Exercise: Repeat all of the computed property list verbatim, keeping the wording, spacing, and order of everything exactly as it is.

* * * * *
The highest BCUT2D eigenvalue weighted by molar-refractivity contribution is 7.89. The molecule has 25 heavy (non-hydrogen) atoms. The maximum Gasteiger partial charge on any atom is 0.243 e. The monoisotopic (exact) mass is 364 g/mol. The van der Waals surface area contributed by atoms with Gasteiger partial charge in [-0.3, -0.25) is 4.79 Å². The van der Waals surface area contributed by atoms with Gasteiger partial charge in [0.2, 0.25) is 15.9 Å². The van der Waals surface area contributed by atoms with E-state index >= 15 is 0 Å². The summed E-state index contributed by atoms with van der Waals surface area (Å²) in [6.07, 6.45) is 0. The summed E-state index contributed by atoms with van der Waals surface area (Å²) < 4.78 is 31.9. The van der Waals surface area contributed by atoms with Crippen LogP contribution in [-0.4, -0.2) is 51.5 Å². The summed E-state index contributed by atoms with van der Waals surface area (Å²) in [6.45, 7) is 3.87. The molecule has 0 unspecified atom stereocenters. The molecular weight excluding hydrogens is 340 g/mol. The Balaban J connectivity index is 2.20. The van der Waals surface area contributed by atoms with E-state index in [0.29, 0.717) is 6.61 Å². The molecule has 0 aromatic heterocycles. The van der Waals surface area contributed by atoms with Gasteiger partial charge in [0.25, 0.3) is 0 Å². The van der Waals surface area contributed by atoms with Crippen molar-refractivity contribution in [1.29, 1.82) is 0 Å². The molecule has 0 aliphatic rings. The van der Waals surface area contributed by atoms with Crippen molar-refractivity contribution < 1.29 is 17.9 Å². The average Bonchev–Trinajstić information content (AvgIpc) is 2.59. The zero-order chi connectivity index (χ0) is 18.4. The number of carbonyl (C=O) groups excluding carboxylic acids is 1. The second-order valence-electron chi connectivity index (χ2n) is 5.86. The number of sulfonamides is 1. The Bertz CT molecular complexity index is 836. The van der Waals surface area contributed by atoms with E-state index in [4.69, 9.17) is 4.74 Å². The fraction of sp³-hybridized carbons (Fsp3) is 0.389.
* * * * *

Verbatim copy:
The highest BCUT2D eigenvalue weighted by molar-refractivity contribution is 7.89. The molecule has 25 heavy (non-hydrogen) atoms. The maximum Gasteiger partial charge on any atom is 0.243 e. The monoisotopic (exact) mass is 364 g/mol. The van der Waals surface area contributed by atoms with Gasteiger partial charge in [-0.3, -0.25) is 4.79 Å². The van der Waals surface area contributed by atoms with Gasteiger partial charge in [0.2, 0.25) is 15.9 Å². The van der Waals surface area contributed by atoms with E-state index >= 15 is 0 Å². The summed E-state index contributed by atoms with van der Waals surface area (Å²) in [6.07, 6.45) is 0. The summed E-state index contributed by atoms with van der Waals surface area (Å²) < 4.78 is 31.9. The van der Waals surface area contributed by atoms with Crippen LogP contribution in [-0.4, -0.2) is 51.5 Å². The summed E-state index contributed by atoms with van der Waals surface area (Å²) in [6.45, 7) is 3.87. The molecule has 0 unspecified atom stereocenters. The molecular weight excluding hydrogens is 340 g/mol. The Balaban J connectivity index is 2.20. The van der Waals surface area contributed by atoms with E-state index in [0.29, 0.717) is 6.61 Å². The molecule has 0 aromatic heterocycles. The van der Waals surface area contributed by atoms with Gasteiger partial charge in [0.25, 0.3) is 0 Å². The van der Waals surface area contributed by atoms with Crippen molar-refractivity contribution in [1.29, 1.82) is 0 Å². The molecule has 0 aliphatic rings. The van der Waals surface area contributed by atoms with Crippen molar-refractivity contribution < 1.29 is 17.9 Å². The average Bonchev–Trinajstić information content (AvgIpc) is 2.59. The zero-order chi connectivity index (χ0) is 18.4. The number of carbonyl (C=O) groups excluding carboxylic acids is 1. The second-order valence-electron chi connectivity index (χ2n) is 5.86. The number of sulfonamides is 1. The Bertz CT molecular complexity index is 836. The van der Waals surface area contributed by atoms with E-state index in [4.69, 9.17) is 4.74 Å². The fraction of sp³-hybridized carbons (Fsp3) is 0.389.